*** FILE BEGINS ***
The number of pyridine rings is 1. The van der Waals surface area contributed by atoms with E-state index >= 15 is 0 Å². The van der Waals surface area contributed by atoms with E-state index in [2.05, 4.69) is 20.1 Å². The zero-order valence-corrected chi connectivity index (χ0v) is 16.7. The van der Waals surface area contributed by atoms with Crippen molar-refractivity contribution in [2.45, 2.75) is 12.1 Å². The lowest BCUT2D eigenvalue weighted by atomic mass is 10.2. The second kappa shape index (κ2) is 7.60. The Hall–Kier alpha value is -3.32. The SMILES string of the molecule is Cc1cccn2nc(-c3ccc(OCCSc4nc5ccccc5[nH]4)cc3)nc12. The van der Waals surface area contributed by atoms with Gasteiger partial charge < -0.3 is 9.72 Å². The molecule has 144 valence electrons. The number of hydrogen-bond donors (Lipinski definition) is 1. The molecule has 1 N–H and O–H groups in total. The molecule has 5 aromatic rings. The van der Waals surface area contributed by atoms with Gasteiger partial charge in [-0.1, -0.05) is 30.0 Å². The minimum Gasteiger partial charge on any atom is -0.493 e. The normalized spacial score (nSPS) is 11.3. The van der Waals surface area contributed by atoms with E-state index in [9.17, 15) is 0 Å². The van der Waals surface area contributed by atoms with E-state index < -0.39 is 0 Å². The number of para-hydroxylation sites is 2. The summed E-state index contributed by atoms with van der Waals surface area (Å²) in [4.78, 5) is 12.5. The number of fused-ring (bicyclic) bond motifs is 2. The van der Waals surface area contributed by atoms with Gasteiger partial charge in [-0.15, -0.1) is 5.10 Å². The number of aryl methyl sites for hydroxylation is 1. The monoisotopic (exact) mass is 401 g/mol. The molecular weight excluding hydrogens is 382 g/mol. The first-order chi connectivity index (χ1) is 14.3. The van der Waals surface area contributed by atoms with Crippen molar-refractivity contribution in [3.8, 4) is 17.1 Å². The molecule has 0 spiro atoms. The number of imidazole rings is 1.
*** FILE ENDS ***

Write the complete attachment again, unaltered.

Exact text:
The number of pyridine rings is 1. The van der Waals surface area contributed by atoms with E-state index >= 15 is 0 Å². The van der Waals surface area contributed by atoms with E-state index in [2.05, 4.69) is 20.1 Å². The zero-order valence-corrected chi connectivity index (χ0v) is 16.7. The van der Waals surface area contributed by atoms with Crippen molar-refractivity contribution in [2.45, 2.75) is 12.1 Å². The lowest BCUT2D eigenvalue weighted by atomic mass is 10.2. The second kappa shape index (κ2) is 7.60. The Hall–Kier alpha value is -3.32. The SMILES string of the molecule is Cc1cccn2nc(-c3ccc(OCCSc4nc5ccccc5[nH]4)cc3)nc12. The van der Waals surface area contributed by atoms with Gasteiger partial charge < -0.3 is 9.72 Å². The molecule has 144 valence electrons. The number of hydrogen-bond donors (Lipinski definition) is 1. The molecule has 1 N–H and O–H groups in total. The molecule has 5 aromatic rings. The van der Waals surface area contributed by atoms with Gasteiger partial charge in [-0.1, -0.05) is 30.0 Å². The minimum Gasteiger partial charge on any atom is -0.493 e. The normalized spacial score (nSPS) is 11.3. The van der Waals surface area contributed by atoms with E-state index in [9.17, 15) is 0 Å². The van der Waals surface area contributed by atoms with E-state index < -0.39 is 0 Å². The number of para-hydroxylation sites is 2. The summed E-state index contributed by atoms with van der Waals surface area (Å²) in [4.78, 5) is 12.5. The number of fused-ring (bicyclic) bond motifs is 2. The van der Waals surface area contributed by atoms with Gasteiger partial charge in [-0.15, -0.1) is 5.10 Å². The number of aryl methyl sites for hydroxylation is 1. The monoisotopic (exact) mass is 401 g/mol. The molecular weight excluding hydrogens is 382 g/mol. The first-order chi connectivity index (χ1) is 14.3. The van der Waals surface area contributed by atoms with Crippen molar-refractivity contribution in [3.8, 4) is 17.1 Å². The molecule has 0 spiro atoms. The number of imidazole rings is 1.